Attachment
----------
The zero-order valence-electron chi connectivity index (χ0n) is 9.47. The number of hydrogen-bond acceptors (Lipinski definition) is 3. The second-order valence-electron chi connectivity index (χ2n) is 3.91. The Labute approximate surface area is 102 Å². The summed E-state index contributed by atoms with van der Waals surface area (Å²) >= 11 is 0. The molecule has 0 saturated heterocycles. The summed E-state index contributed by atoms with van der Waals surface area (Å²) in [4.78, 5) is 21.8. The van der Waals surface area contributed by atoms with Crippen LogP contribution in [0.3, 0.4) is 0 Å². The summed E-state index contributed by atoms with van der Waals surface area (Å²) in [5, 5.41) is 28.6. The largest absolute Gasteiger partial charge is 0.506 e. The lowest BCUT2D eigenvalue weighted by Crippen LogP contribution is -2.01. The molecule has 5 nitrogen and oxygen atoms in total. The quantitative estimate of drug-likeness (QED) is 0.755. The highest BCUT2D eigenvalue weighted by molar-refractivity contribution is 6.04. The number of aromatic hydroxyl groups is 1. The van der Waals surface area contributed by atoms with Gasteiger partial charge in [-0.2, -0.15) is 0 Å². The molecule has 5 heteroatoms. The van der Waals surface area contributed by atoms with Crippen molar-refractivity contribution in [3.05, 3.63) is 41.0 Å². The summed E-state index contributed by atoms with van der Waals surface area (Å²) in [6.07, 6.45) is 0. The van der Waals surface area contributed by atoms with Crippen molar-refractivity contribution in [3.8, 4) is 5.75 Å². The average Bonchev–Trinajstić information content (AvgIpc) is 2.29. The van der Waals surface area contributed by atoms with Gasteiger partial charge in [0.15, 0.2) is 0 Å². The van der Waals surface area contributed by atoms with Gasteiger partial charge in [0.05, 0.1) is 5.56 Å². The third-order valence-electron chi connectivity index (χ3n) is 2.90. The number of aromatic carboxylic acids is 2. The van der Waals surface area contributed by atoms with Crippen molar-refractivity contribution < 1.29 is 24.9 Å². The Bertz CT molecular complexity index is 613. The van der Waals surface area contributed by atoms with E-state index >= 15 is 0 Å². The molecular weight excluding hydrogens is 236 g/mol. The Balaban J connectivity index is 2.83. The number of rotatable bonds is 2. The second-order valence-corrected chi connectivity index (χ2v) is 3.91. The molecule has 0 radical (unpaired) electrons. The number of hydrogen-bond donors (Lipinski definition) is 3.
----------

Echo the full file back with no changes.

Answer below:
The zero-order valence-electron chi connectivity index (χ0n) is 9.47. The number of hydrogen-bond acceptors (Lipinski definition) is 3. The second-order valence-electron chi connectivity index (χ2n) is 3.91. The Labute approximate surface area is 102 Å². The summed E-state index contributed by atoms with van der Waals surface area (Å²) >= 11 is 0. The molecule has 0 saturated heterocycles. The summed E-state index contributed by atoms with van der Waals surface area (Å²) in [4.78, 5) is 21.8. The van der Waals surface area contributed by atoms with Crippen LogP contribution in [0.3, 0.4) is 0 Å². The summed E-state index contributed by atoms with van der Waals surface area (Å²) in [5, 5.41) is 28.6. The largest absolute Gasteiger partial charge is 0.506 e. The lowest BCUT2D eigenvalue weighted by Crippen LogP contribution is -2.01. The molecule has 5 nitrogen and oxygen atoms in total. The quantitative estimate of drug-likeness (QED) is 0.755. The highest BCUT2D eigenvalue weighted by molar-refractivity contribution is 6.04. The number of aromatic hydroxyl groups is 1. The van der Waals surface area contributed by atoms with Gasteiger partial charge in [-0.2, -0.15) is 0 Å². The molecule has 5 heteroatoms. The van der Waals surface area contributed by atoms with Crippen molar-refractivity contribution in [3.05, 3.63) is 41.0 Å². The summed E-state index contributed by atoms with van der Waals surface area (Å²) in [6.07, 6.45) is 0. The van der Waals surface area contributed by atoms with Crippen molar-refractivity contribution in [3.8, 4) is 5.75 Å². The average Bonchev–Trinajstić information content (AvgIpc) is 2.29. The van der Waals surface area contributed by atoms with Gasteiger partial charge in [0.15, 0.2) is 0 Å². The van der Waals surface area contributed by atoms with Gasteiger partial charge in [0.05, 0.1) is 5.56 Å². The third-order valence-electron chi connectivity index (χ3n) is 2.90. The number of aromatic carboxylic acids is 2. The van der Waals surface area contributed by atoms with Crippen molar-refractivity contribution < 1.29 is 24.9 Å². The Bertz CT molecular complexity index is 613. The van der Waals surface area contributed by atoms with E-state index >= 15 is 0 Å². The molecular weight excluding hydrogens is 236 g/mol. The Balaban J connectivity index is 2.83. The number of rotatable bonds is 2. The second-order valence-corrected chi connectivity index (χ2v) is 3.91. The molecule has 0 radical (unpaired) electrons. The number of hydrogen-bond donors (Lipinski definition) is 3.